When it comes to finding out how your customers think and feel about your business, nothing works better than asking them. Surveys remain one of the most important tools to ensure the ongoing success of your business, which is reflected in the findings of CCW Digital’s Contact Center Priorities for 2018: The feedback survey was the #2 customer intelligence focus, with 63 percent of businesses listing it as a priority. The latest trend in assessing customer satisfaction is the IVR-based post-call survey that enables customers to grade their experiences while they are still fresh in their minds; related survey tools can instantly send an alert to a contact center or quality assurance manager when a poor rating is given. This provides the opportunity to call the customer back to correct the problem and restore loyalty and trust.
Surveys, however, can be tricky. If you don’t put adequate thought into planning even a short survey, you won’t get the results you need — or the results won’t actually reflect what they seem to because your respondents didn’t understand the questions. Here are some tips to designing an automated phone survey that will get solid results.
Understand Your Purpose
You want your survey to help uncover the emotional and psychological factors that impact your customers’ behavior. On the other hand, it’s usually recommended to keep an IVR survey to 2-3 minutes so as to collect enough information to be useful but still hold the respondents’ interest. To keep your survey focused, answer the big questions: What is the purpose of this survey? What do we hope to learn? What decisions will we make with the data collected? And finally, who exactly is going to be taking this survey?
Be Crystal Clear
A concise topic will keep your survey focused and will yield results that can be clearly interpreted. As a next step, carefully defining the key words around your topic will help you design questions that are most relevant and will maximize the chances of getting results that actually contribute to the information you’re seeking. For example, how are you defining issue resolution, or an adequate level of customer satisfaction?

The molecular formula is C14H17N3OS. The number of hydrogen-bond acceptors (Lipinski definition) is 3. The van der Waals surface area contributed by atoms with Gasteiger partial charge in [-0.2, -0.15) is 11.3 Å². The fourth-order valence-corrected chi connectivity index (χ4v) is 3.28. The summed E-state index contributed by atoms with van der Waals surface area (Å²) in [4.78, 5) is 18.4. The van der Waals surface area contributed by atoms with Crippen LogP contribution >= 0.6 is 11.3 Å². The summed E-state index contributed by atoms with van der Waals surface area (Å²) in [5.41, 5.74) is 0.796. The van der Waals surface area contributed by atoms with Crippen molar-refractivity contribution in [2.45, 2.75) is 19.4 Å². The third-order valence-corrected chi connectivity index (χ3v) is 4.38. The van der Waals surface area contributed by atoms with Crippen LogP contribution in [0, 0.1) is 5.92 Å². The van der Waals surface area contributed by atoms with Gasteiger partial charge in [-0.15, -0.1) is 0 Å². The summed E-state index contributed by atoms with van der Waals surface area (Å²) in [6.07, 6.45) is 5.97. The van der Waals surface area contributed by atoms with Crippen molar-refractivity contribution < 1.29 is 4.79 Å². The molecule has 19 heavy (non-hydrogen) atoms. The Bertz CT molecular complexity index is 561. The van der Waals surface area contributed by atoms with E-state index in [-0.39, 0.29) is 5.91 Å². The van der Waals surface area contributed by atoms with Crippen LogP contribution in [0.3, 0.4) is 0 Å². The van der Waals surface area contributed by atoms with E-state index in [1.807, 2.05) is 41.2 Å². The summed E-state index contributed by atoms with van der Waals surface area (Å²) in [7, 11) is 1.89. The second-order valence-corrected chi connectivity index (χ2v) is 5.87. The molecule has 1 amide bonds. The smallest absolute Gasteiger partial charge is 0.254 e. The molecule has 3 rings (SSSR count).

Ask Simple, Meaningful Questions
Rating and scores are a good first step, but they don’t provide any insight into the reasons for your customers’ answers. By asking for their opinions, you get valuable details that can help you understand their actions – but you don’t want your questions to “lead” your respondents toward the most desirable responses, so write factual questions in unbiased language. Present your questions in an order that makes sense to respondents, from general to more specific. Keep your words simple, and make sure each question asks ONLY one question (pro tip: Watch your use of the words “and” and “or” inside survey questions, as those simple little conjunctions can indicate you may be asking more than one question at a time.)
Be Careful with Numbers
Automated phone surveys often use questions with ordered alternatives to collect more complex answers beyond just yes or no – for instance, “press zero for none, one for once, two for twice, three for three times, four for four times, five for more than four times, and six if you’re not sure.” These ordered answers go from low to high in logical order and will provide more robust data with limited confusion.
In addition, keep in mind some common issues that are regularly seen in surveys:
- Respondents are sometimes prone to choosing the middle, “no response” response on a survey with odd-numbered options. To encourage them to come down on one side or the other of a question, present an even number of responses.
- Respondents commonly avoid the extremes on either end of a scale (unless they’re trying to convey a real depth of feeling). For IVR-based surveys, a nine-point scale has been recommended because it uses all the single digits available and offers a wide variety of options, thereby optimizing the survey’s response set.
The After Party: A Few Quick Points
So you ran your survey and collected the relevant data. Now what?
- Allow whatever time is needed to carefully evaluate responses and determine any opportunities for improvement. Remember that negative feedback can be even more useful than positive, and use all feedback constructively.
- While you’re at it, evaluate your survey process. Did you receive any indications that your survey delivery, structure, or the questions in it need fine-tuning?
- Proactively reach out to your customers who took the time to complete the survey. This follow-up should happen as soon as possible so you can either address any issues or give them your thanks for their participation and perhaps offer additional ways to be involved with your brand.
- Remember that survey responses can fluctuate depending on service challenges, respondents’ moods, and countless other variables; further, not everyone is going to respond to a survey the first time it is offered. So, if you haven’t already, consider creating a system to survey your customers on a consistent basis and particularly after any campaigns or buying cycles. The key is to gather data that can be compared to past results in order to identify trends as well as events that impact your results.